(1) the defendant does not have more than 1 criminal history point, as determined under the sentencing guidelines;
(2) the defendant did not use violence or credible threats of violence or possess a firearm or other dangerous weapon (or induce another participant to do so) in connection with the offense;
(3) the offense did not result in death or serious bodily injury to any person;
(4) the defendant was not an organizer, leader, manager, or supervisor of others in the offense, as determined under the sentencing guidelines...; and
(5) not later than the time of the sentencing hearing, the defendant has truthfully provided to the Government all information and evidence the defendant has concerning the offense or offenses that were part of the same course of conduct or of a common scheme or plan, but the fact that the defendant has no relevant or useful other information to provide or that the Government is already aware of the information shall not preclude a determination by the court that the defendant has complied with this requirement.

"Shortly after adoption of this provision, the United States Sentencing Commission promulgated a new guideline, USSG § 5C1.2, which adopted the safety valve language verbatim." United States v. O'Dell, 247 F.3d 655, 674-75 (6th Cir. 2001).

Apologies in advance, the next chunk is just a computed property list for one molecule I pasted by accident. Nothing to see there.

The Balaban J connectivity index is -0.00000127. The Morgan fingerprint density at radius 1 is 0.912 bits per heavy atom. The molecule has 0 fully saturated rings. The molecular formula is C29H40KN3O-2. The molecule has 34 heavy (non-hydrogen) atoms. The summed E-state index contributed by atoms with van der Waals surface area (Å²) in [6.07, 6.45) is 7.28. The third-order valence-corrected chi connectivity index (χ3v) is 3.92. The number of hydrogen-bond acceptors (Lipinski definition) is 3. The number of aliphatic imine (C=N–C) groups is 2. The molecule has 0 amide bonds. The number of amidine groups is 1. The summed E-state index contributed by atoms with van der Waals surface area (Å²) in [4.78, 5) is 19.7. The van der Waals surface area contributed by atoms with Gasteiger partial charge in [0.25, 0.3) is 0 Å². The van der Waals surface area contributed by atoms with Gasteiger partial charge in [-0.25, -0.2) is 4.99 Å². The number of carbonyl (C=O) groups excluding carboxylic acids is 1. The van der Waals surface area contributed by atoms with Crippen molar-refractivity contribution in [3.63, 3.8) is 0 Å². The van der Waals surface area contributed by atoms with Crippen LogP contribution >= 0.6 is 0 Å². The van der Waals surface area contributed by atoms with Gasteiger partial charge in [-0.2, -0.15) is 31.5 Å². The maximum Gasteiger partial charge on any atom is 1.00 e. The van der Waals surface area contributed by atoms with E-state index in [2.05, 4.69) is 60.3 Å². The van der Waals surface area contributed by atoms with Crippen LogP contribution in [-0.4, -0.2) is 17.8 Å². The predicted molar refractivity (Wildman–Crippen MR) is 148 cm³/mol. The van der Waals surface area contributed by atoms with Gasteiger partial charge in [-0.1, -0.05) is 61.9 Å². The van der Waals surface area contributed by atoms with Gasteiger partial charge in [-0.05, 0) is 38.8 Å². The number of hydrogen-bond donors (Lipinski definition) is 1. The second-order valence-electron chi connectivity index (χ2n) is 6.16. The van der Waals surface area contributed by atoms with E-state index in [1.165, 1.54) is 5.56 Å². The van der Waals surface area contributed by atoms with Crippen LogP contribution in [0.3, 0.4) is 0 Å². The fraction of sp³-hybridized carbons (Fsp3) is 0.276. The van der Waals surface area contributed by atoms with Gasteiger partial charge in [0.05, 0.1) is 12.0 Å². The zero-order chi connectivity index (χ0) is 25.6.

To be entitled to application of the safety valve, "[t]he defendant, as the party seeking a downward departure, has the burden of proving by a preponderance of the evidence that he is entitled to the safety valve' reduction. The defendant is required to provide complete information regarding not only the offense of conviction, but also any relevant conduct, including disclosure of information regarding the participation of other people in the offense." United States v. Salgado, 250 F.3d 438, 459 (6th Cir. 2001) (citation omitted).

There is no dispute that defendant satisfied the first three criteria. Although the United States makes a brief argument that defendant may have had a leadership role, the main focus is whether defendant satisfied the fifth criterion, which required him to provide "all information and evidence" he had.